Q: I have an 18-year-old off-track Thoroughbred who lives on pasture. His weight is normally pretty steady, but as he ages, I worry about him dropping weight. The problem is, he grows a super thick winter coat, and I have trouble assessing his weight. What can I do to keep track of his weight when it’s difficult to see—or even feel—his body condition under all that hair?
A: You are absolutely right to be concerned about an older horse, particularly of this breed, going into winter. On the one hand it’s a good thing that he has a “super thick winter coat,” but it does make your task of monitoring his body condition a bit more challenging.
There are three ways to keep track of his weight:
- Body condition scoring
- Using a weight tape
- Weighing on a scale
Unless you live close to a facility that has a scale – or something like a grain elevator where you can weigh your empty rig then weigh your rig with your horse in it – you’re going to have to become an expert in the first two techniques.
I recommend becoming very familiar with the Henneke Body Condition Scoring Scale on this horse and any others you have access to so that you become proficient at assessing the amount of fat cover in six key areas: along the neck, the withers, the loin, the ribs, behind the shoulder, and at the tailhead. The scale ranges from 1 = emaciated to 9 = obese with the ideal score for most horses being around 5. It’s important to feel the level of fat in each of these areas as well as to visualize it, so even though looks can be deceiving if a horse has a thick hair coat, by regularly putting your hands on his neck, his withers, his ribs, etc you’ll be able to do a pretty good job of judging how much fat cover is in each area.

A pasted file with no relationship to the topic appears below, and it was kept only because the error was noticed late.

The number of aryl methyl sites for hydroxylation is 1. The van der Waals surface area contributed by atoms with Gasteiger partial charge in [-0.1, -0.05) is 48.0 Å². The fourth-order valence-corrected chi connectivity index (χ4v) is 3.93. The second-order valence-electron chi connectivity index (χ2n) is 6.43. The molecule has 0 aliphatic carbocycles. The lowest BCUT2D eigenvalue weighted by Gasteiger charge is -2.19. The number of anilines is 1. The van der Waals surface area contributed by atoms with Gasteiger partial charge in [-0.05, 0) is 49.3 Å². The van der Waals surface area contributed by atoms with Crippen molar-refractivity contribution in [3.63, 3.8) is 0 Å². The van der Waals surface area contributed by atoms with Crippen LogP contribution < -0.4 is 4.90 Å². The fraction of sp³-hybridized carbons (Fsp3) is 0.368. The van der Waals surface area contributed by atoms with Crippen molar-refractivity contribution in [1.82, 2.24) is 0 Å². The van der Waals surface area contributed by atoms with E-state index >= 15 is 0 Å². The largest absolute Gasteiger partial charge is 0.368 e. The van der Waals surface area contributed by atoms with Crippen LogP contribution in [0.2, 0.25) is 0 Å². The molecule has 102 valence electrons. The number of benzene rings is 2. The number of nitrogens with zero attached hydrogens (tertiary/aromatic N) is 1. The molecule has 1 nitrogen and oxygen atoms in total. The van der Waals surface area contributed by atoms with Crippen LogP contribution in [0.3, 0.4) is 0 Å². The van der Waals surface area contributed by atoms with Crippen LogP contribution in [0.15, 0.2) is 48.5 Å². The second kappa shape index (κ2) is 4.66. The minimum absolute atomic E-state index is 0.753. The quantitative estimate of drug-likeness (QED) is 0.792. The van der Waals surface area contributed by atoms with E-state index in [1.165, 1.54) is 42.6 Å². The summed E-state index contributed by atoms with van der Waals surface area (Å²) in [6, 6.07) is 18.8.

It’s the same with a weight tape. Many companies provide tapes designed to go around the horse’s barrel and allow you to read out the weight in pounds. Find the one that works best for you and stick with it. While a thick hair coat could dramatically change the number you end up with, if you use the same tape in the same location with the same tension, any trend you pick up on is probably real. Personally I prefer the plastic weight tapes over the paper ones because they’re sturdier. They don’t flap around in the wind and scare horses or tear when you pull on them.
With either method – body condition scoring or weight taping – the key is consistency. By establishing a system for taking measurements and performing these measurements on a regular basis, you’ll pick up on weight loss (or gain!) pretty quickly. Then you can adjust your horse’s diet, blanketing, shelter, workload, or other variable to make sure he’s getting enough calories to maintain his weight while not losing calories keeping warm. Good luck!
Liked this article? Here are others you’ll love:
Horse Health in Winter